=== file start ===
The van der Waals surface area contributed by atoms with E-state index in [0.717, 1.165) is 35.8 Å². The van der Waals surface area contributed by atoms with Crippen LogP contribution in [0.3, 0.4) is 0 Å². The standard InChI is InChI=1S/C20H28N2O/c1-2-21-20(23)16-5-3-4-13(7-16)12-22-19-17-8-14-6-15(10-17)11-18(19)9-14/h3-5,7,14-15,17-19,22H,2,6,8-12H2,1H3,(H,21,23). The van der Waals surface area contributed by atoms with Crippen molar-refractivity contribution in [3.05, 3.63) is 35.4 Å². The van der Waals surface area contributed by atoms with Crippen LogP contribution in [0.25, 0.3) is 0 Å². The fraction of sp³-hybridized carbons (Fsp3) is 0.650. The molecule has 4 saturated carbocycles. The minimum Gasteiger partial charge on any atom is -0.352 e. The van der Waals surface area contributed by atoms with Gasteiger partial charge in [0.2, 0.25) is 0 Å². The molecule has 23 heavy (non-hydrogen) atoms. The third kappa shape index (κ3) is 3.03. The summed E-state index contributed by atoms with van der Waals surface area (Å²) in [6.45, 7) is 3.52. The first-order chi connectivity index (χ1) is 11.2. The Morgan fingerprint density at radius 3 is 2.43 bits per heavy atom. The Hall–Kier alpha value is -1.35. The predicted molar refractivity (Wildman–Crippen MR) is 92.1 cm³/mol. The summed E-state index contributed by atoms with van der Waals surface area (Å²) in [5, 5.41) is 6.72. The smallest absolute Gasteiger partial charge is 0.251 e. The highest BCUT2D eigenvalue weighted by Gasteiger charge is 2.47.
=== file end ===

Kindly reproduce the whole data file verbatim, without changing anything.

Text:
The van der Waals surface area contributed by atoms with E-state index in [0.717, 1.165) is 35.8 Å². The van der Waals surface area contributed by atoms with Crippen LogP contribution in [0.3, 0.4) is 0 Å². The standard InChI is InChI=1S/C20H28N2O/c1-2-21-20(23)16-5-3-4-13(7-16)12-22-19-17-8-14-6-15(10-17)11-18(19)9-14/h3-5,7,14-15,17-19,22H,2,6,8-12H2,1H3,(H,21,23). The van der Waals surface area contributed by atoms with Crippen molar-refractivity contribution in [3.05, 3.63) is 35.4 Å². The van der Waals surface area contributed by atoms with Crippen LogP contribution in [0.25, 0.3) is 0 Å². The fraction of sp³-hybridized carbons (Fsp3) is 0.650. The molecule has 4 saturated carbocycles. The minimum Gasteiger partial charge on any atom is -0.352 e. The van der Waals surface area contributed by atoms with Gasteiger partial charge in [0.2, 0.25) is 0 Å². The molecule has 23 heavy (non-hydrogen) atoms. The third kappa shape index (κ3) is 3.03. The summed E-state index contributed by atoms with van der Waals surface area (Å²) in [6.45, 7) is 3.52. The first-order chi connectivity index (χ1) is 11.2. The Morgan fingerprint density at radius 3 is 2.43 bits per heavy atom. The Hall–Kier alpha value is -1.35. The predicted molar refractivity (Wildman–Crippen MR) is 92.1 cm³/mol. The summed E-state index contributed by atoms with van der Waals surface area (Å²) in [5, 5.41) is 6.72. The smallest absolute Gasteiger partial charge is 0.251 e. The highest BCUT2D eigenvalue weighted by Gasteiger charge is 2.47.